Most Christian sportspeople are aware that respect for the officials, whether as a player, coach or spectator, is expected of them. It’s never easy to remain calm when we feel there’s been an injustice on the pitch and yet Simon Peter, impulsive and energetic, cautions us to ‘get a grip’:
“Dear Friends, I urge you, as aliens and strangers in the world, to abstain from sinful desires, which war against your soul. Live such good lives among the pagans that, though they accuse you of doing wrong, they may see your good deeds and glorify God on the day he visits us” (1 Peter 2 v 11-12).
This is quite a challenge! We are on the pitch as a player and yet again the decision goes against our team and we start to get caught up in the general chorus of complaint. What do we do? We are the coach of the team and ‘yet again’ the hockey umpire ignores the stick-tackle by the big centre back…the football linesman has seemingly missed the offside which leads the opposition to score…the rugby referee looks the other way when there’s an ‘off the ball’ incident against one of our star players…We fume, we start to boil over in what we feel is righteousness indignation (didn’t Jesus get angry in the Temple with the money changers?) and yet we remember that we are called to ‘turn the other cheek’ (Matthew 5 v 39) and to tame our tongue – ‘a fire’ in the body which, as James argues, needs controlling before, like a spark in a dry land, it causes a forest fire (James 3 v 5).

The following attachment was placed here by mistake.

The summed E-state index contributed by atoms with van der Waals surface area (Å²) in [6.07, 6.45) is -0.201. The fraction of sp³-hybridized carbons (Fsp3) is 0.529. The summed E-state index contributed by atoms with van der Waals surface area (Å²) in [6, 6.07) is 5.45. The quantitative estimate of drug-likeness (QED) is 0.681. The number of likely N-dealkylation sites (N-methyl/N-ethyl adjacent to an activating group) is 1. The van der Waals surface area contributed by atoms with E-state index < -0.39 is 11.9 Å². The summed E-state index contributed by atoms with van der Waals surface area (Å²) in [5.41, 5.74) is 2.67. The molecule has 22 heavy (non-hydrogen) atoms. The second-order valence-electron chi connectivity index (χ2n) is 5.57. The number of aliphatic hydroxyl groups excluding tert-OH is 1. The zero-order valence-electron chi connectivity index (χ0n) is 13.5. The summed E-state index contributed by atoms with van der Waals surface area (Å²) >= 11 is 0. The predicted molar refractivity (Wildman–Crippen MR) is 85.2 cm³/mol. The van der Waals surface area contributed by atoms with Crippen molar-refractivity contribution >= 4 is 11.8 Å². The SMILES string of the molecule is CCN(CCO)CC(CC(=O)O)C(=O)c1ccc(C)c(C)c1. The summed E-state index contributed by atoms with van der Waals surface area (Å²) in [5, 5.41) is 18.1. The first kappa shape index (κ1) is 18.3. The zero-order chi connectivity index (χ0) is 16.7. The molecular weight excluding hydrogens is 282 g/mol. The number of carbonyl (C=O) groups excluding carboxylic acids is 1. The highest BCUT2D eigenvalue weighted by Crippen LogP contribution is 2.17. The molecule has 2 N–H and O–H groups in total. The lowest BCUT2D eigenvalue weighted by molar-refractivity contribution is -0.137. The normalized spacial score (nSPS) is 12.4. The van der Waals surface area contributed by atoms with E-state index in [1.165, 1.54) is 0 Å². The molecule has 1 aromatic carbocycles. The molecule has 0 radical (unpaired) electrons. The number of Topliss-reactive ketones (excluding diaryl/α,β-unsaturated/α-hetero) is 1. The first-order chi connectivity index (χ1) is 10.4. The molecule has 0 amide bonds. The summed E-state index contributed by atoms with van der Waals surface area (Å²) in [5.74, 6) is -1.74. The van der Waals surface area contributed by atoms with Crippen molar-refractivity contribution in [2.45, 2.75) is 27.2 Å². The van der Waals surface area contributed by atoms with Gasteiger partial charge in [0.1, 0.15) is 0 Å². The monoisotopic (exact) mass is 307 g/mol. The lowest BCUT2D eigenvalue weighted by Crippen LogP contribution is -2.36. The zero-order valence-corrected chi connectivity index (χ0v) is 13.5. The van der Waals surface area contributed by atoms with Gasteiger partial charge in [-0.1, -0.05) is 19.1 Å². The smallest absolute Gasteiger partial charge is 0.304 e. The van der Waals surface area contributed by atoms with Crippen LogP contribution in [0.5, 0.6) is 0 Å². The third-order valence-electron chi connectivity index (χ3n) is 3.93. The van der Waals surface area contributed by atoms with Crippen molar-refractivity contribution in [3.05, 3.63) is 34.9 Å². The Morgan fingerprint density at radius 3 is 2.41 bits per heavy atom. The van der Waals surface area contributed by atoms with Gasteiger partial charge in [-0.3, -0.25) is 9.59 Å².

It’s not at all easy to control our emotions when we are passionate about our sport, and especially when we feel there’s been some wrong committed. Peter was writing at a time when the Romans were starting to clamp down on this Jesus-cult and when Jewish leaders continued to speak out against the so-called Galilean heresy. These early Christians experienced real heat, opposition and persecution for their faith. Despite all of this, Peter urged fellow Christians to live ‘good lives among the pagans’ (1 Peter 2 v 12) so as to bring God the glory. Moreover, he argued they should submit themselves to the secular authorities – ‘fear God, honour the King’(1 Peter 3 v 17). By reacting in a way that was unexpected, even contrary to the norm, they would direct attention away from themselves and to God. ‘For it is God’s will that by doing good you should silence the talk of foolish men’ (1 Peter 3 v 15).
It’s not just outright, even vocal, criticism of the match officials that Peter’s teaching should address. It’s also applicable to ‘playing the ref’; that odd word here and there, the menacing look, the calculated dive or complaint designed to win over the referee or umpire?
As Christians we are called to be like Jesus in all that we do. Later on in 1 Peter 3, we are reminded that despite insults hurled at Him, Jesus did not retaliate. When He was made to suffer, He did not threaten His oppressors. Our actions as sportspeople, on and off the field of play, should be distinctive. We can be passionate about our sport but radically different in the way we react to the decisions of officials, no matter how wrong they appear to have been. Our calling is to point others to our Lord and Saviour, to bring glory to God and honour to His Name. Let’s not rush to criticise the referee in the post-match analysis and let’s not coach players to see what they can ‘get away with’ on the field of play. If you haven’t been an official for a match yet, give it a go and see what it’s like being on the other side. Remember, too, that without a referee, umpire or official, there’s no game!
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